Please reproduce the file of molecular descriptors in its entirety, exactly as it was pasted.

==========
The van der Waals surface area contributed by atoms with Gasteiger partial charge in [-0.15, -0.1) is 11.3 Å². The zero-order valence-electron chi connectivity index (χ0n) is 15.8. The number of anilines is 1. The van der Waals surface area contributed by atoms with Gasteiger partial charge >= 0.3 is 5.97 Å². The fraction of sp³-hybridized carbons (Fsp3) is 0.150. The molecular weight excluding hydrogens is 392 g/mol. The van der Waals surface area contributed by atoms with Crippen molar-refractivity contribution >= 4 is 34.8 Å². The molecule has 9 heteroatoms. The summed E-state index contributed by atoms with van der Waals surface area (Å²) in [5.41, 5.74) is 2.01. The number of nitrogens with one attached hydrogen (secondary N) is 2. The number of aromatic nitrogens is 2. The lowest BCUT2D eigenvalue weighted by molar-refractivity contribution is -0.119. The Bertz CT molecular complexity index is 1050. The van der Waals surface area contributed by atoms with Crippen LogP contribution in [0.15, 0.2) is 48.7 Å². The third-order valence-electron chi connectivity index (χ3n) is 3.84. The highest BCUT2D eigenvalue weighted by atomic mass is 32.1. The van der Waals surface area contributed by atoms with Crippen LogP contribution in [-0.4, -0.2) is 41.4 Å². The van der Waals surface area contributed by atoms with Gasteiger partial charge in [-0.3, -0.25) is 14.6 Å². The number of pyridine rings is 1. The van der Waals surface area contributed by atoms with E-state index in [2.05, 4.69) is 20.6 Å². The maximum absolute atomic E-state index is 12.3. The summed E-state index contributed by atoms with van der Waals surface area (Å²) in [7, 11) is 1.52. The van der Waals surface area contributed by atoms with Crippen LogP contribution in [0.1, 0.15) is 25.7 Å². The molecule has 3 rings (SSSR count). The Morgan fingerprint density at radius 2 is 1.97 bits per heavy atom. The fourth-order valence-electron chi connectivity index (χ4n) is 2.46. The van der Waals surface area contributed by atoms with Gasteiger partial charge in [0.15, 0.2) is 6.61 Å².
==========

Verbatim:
The van der Waals surface area contributed by atoms with Gasteiger partial charge in [-0.15, -0.1) is 11.3 Å². The zero-order valence-electron chi connectivity index (χ0n) is 15.8. The number of anilines is 1. The van der Waals surface area contributed by atoms with Gasteiger partial charge >= 0.3 is 5.97 Å². The fraction of sp³-hybridized carbons (Fsp3) is 0.150. The molecular weight excluding hydrogens is 392 g/mol. The van der Waals surface area contributed by atoms with Crippen molar-refractivity contribution >= 4 is 34.8 Å². The molecule has 9 heteroatoms. The summed E-state index contributed by atoms with van der Waals surface area (Å²) in [5.41, 5.74) is 2.01. The number of nitrogens with one attached hydrogen (secondary N) is 2. The number of aromatic nitrogens is 2. The lowest BCUT2D eigenvalue weighted by molar-refractivity contribution is -0.119. The Bertz CT molecular complexity index is 1050. The van der Waals surface area contributed by atoms with Crippen LogP contribution in [0.15, 0.2) is 48.7 Å². The third-order valence-electron chi connectivity index (χ3n) is 3.84. The highest BCUT2D eigenvalue weighted by atomic mass is 32.1. The van der Waals surface area contributed by atoms with Crippen LogP contribution in [-0.4, -0.2) is 41.4 Å². The van der Waals surface area contributed by atoms with Gasteiger partial charge in [-0.3, -0.25) is 14.6 Å². The number of pyridine rings is 1. The van der Waals surface area contributed by atoms with E-state index in [2.05, 4.69) is 20.6 Å². The maximum absolute atomic E-state index is 12.3. The summed E-state index contributed by atoms with van der Waals surface area (Å²) in [7, 11) is 1.52. The van der Waals surface area contributed by atoms with Crippen LogP contribution in [0.1, 0.15) is 25.7 Å². The molecule has 3 rings (SSSR count). The Morgan fingerprint density at radius 2 is 1.97 bits per heavy atom. The fourth-order valence-electron chi connectivity index (χ4n) is 2.46. The van der Waals surface area contributed by atoms with Gasteiger partial charge in [0.15, 0.2) is 6.61 Å².